Running backs on the Cascade Christian High School football team know the three-letter term VTF.
It stands for value the football. It’s more a philosophy than anything. There’s reward in carrying it out, but there’s also repercussions. Any Cougar running back who fails to uphold VTF will likely find himself on the sidelines.
“It means don’t ever let go” of the ball, Robert Terhune said. “No matter what happens. And if by chance you do fumble, then you better be getting it back.”
It’s the unwritten law that senior running backs Terhune and Riley Ramos live by when they carry the ball. It’s what goes through Ramos’ head before the beginning of every play. It’s what hampered the Cougars’ chances of making it to the state championship game last season.
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“It’s going to be a very important thing for our offense this year,” Ramos said. “It’s a big emphasis going into this next season because our last game, last season, we had a couple fumbles.”
One of those fumbles was by Ramos in the Cougars’ 31-28 overtime loss to Mount Baker in the Class 1A state semifinals last season. The other was by Hunter Austin, Cascade Christian’s leading rusher last year who has since graduated. Both turnovers resulted in touchdowns for the Mountaineers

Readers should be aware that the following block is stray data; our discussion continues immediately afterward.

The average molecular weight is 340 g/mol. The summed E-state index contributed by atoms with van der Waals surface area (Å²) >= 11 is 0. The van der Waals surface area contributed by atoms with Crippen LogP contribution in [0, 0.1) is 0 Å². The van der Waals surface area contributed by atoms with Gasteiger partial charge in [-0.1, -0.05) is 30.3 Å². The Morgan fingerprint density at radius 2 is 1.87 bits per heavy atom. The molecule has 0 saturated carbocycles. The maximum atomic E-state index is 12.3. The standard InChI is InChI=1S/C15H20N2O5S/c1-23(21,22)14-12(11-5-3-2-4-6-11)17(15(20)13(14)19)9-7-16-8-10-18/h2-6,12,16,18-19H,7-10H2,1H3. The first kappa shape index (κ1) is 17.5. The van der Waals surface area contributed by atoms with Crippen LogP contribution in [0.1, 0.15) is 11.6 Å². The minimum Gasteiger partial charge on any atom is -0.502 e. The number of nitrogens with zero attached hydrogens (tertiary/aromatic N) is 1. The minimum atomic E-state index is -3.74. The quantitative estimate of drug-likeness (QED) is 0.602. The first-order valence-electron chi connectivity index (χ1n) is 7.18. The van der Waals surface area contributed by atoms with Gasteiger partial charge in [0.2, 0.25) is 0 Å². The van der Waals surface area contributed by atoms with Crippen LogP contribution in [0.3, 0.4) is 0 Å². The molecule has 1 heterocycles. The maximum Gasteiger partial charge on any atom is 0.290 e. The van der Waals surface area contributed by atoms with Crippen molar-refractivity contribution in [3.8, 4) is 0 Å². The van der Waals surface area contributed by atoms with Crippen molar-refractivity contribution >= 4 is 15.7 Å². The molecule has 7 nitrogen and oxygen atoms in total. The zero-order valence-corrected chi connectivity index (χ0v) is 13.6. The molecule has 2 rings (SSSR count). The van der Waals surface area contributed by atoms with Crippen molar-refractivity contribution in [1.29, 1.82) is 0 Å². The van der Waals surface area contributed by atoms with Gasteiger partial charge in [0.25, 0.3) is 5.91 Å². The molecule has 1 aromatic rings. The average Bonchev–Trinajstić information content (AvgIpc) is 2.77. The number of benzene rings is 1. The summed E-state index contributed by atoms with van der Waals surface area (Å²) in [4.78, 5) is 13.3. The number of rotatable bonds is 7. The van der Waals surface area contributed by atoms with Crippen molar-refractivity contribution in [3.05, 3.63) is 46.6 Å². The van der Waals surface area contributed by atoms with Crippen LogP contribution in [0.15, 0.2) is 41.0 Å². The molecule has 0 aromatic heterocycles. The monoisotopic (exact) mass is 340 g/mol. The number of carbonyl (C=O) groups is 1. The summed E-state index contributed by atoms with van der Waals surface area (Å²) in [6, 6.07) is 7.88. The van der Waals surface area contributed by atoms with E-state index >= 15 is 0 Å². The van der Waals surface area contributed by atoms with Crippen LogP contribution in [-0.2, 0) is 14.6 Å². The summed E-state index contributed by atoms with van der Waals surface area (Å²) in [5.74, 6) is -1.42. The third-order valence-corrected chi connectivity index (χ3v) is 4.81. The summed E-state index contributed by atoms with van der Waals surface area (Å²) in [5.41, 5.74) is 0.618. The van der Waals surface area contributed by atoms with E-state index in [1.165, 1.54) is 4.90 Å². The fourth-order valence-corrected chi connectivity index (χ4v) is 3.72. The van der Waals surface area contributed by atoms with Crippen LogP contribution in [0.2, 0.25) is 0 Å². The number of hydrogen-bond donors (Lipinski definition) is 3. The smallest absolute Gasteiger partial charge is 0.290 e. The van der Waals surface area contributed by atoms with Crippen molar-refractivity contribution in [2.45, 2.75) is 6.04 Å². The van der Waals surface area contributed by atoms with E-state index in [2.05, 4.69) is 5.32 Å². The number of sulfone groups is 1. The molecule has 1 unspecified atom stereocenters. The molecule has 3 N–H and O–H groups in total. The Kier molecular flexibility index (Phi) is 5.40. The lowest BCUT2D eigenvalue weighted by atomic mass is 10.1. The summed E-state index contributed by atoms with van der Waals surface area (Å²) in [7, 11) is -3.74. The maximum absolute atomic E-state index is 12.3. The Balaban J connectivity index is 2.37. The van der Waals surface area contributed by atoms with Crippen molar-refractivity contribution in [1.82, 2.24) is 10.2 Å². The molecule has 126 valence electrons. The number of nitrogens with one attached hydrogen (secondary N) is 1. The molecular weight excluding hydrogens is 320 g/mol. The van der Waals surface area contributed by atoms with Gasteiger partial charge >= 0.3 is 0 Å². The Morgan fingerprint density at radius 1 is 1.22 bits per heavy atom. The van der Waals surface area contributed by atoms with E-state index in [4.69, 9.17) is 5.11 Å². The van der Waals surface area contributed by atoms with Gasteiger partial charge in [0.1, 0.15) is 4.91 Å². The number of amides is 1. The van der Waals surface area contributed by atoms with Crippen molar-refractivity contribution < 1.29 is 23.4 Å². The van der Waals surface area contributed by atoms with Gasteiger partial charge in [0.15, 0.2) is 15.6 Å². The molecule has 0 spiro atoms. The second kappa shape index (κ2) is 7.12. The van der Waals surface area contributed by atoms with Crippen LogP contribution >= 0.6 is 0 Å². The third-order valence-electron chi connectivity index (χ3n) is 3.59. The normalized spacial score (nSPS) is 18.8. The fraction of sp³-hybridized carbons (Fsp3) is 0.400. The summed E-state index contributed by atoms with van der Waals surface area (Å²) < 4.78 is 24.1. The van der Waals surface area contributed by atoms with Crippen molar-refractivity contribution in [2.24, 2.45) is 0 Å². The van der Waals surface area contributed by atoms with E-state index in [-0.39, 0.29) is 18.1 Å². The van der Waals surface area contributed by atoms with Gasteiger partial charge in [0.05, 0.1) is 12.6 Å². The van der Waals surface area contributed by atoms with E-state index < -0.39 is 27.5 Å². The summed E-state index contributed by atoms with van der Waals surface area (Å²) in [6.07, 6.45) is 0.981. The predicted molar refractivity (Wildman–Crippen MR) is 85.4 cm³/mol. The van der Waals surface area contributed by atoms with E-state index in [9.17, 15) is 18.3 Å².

The Cougars are making sure they don’t let an opportunity like that slip this year.
“Protect the football. We preach on that all the time,” Cougars coach Randy Davis said. “You got to value that football. That’s the key thing we took away from that game.”
The fumble was a tough pill to swallow for Ramos, who was Austin’s backup in 2013 and will split reps in the backfield with Terhune this season. He said his teammates didn’t even remember who fumbled the ball that day. But he does.
“The only time I think about (the fumble) is for motivation in the training room and for this next season, to give more effort for my teammates,” Ramos said. “As far as negative, it’s all out of my way. We’re all good on that.”
If anyone on the Cougars’ team has worked to eliminate fumbles from the equation, it’s Terhune. He and about 24 others have been in the weight room at 6 a.m. every morning since the Mount Baker loss, Davis said, and Terhune is a member of the Cougars’ 1,000-pound club.
In other words, unless someone is stronger than him, his chances of fumbling are slim. But his work ethic in the weight room has more significance than just increased strength.
Davis said Terhune arrived as a bit of a prima donna his freshman year, and that he was in Davis’ doghouse several times because of it. He said it took until his junior year for Terhune to shift his mindset toward helping the team first rather than thinking of himself.
“I believe I just kind of proved to them that I’m not what I look like,” Terhune said. “I’m a different person than what it looks like on the outside. My hard work and dedication, I think, showed them.”
The Cougars’ mindset isn’t on winning a state championship. Their goals are to stay united as a team and to keep playing as long as possible.
“The most important thing for us is to play as long as we can, together, and that would take us to the state championship,” Ramos said. “But that’s not what we’re focused on right now. We’re focused on getting better each and every day. The end result would be that. We all have that in the back of our mind. Obviously we have to get ready for Sehome. That’s what we’re doing right now.”